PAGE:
Is John Turner's Brigham Young Biography Better than Broadway's The Book of Mormon? Pre-Pub Reviewers Think So!



4 comments
by Edward J. Blum

Lots of wonderful pre-publication reviews of John Turner's Brigham Young biography: here's a sampling:
  • "A scholarly yet thoroughly readable historical/biographical study, of considerable interest to students of 19th-century American history and religious revivalism." (Kirkus Reviews)
  • "Turner's broad historical perspective clarifies why Young's ecclesiastical successors have still felt the man's influence--even after abandoning polygamy. An impressively detailed portrait of a controversial giant." --Bryce Christensen (Booklist (starred review)
  • "Previous biographers of Brigham Young have used epithets such as "American Moses" and "Lion of the Lord." However, what Turner demonstrates here is that the three-dimensional Young cannot be reduced to saint or tyrant; he was bold, brave, crude, petty, visionary, manipulative, creative, charismatic, kindly, and much more besides. He presents Young as a family man navigating the complexities of polygamy, as a leader moving large numbers of people across the Great Plains, and as a politician negotiating enough independence for the Mormons from the American government that he could build the kingdom of God as he saw fit. Turner was given unprecedented access to the LDS church archives and he makes full use of them and other sources, as well as providing a cogent interpretive context. It is easy to forget Young's significance in American history, but at a minimum it needs to be remembered that he is responsible for settling a vast swath of the West. Turner gives him his due...There aren't enough superlatives for this book. It will remain the standard biography for a long time. Because of its thorough documentation, academics will take it seriously, while general readers will appreciate its clarity of prose and argument." --D. S. Azzolina (Library Journal (starred review)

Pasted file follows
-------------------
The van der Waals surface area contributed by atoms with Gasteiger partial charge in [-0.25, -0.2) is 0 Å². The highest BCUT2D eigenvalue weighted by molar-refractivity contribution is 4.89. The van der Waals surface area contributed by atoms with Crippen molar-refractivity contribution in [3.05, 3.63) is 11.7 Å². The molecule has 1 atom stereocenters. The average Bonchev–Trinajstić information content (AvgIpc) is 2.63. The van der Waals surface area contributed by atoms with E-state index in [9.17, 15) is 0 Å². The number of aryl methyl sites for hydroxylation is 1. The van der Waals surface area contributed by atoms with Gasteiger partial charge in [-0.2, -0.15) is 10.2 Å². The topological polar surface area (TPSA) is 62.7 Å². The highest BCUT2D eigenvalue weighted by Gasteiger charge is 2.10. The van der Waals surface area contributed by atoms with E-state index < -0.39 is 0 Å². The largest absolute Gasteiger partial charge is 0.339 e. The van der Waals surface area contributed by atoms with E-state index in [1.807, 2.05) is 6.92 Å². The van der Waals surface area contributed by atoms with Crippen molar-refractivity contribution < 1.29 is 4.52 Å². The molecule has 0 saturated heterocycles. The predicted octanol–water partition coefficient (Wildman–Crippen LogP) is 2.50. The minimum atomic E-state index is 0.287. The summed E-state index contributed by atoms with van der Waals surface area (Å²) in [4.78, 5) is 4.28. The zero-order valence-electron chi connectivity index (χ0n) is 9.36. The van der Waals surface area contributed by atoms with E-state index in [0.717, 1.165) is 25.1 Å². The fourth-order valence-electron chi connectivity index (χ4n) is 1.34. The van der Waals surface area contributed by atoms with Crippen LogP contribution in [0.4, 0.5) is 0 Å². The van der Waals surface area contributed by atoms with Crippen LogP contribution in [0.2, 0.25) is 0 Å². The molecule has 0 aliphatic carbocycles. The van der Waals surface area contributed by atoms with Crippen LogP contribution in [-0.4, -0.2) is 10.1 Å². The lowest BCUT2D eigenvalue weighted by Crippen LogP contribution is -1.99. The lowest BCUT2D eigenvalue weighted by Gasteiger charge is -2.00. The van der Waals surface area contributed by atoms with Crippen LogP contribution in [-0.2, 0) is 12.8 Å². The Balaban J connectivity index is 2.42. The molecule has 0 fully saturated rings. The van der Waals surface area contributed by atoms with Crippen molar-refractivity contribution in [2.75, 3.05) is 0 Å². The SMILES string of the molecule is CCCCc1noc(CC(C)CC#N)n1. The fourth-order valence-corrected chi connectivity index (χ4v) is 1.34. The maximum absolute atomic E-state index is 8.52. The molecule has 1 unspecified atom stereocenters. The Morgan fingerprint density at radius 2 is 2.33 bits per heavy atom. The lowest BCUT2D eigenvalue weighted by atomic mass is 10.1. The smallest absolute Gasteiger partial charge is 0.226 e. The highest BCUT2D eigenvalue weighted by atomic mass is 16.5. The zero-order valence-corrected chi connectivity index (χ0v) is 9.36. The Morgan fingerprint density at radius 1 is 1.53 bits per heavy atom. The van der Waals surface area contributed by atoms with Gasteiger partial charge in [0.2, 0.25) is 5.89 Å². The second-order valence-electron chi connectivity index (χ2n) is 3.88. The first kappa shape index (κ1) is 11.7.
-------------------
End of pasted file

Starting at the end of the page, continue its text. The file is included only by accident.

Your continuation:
• "A definitive biography of Mormonism's greatest activist and apostle" --Adam Gopnik (New Yorker )
  • "Turner teaches us not just about Brigham Young, but also about American society in the nineteenth century" (Edward J. Blum, Christian Century, not out yet)
  • "Simply put, Turner's treatment of Young's life is a landmark in Mormon biography." (amazon.com customer review)

4 comments:

Christopher at: August 26, 2012 at 2:18 PM said...

Excellent. I'm excited to read the finished version of the book. Congrats to John.

We'll be publishing a forum of reviews focusing on 4 or 5 different areas of the book over at juvenileinstructor.org in the coming months.

Paul Harvey at: August 26, 2012 at 2:57 PM said...

From the review at the Cleveland Plain Dealer:

"Responding to all the notoriety that surrounded him and his people, Young once mused 'Well, we are a curiosity, ain't we?' When finished with this superb biography, readers will find him less of a curiosity but still fascinating."

Is it too much to hope for a New York Times Sunday Book Review? Pretty please? Look at the 2 ridiculous books featured in the Book Review cover page today, and I dare you to suggest why these lousy but inconsequential books should be reviewed as supposed to a book like John's here or others that one can think of.

northierthanthou at: August 29, 2012 at 3:02 AM said...

Heh! Love the title.

Alex Burgess at: August 29, 2012 at 4:56 PM said...

My copy arrived from Amazon today, earlier than I thought it would. I'm already enjoying it. Well done, John!

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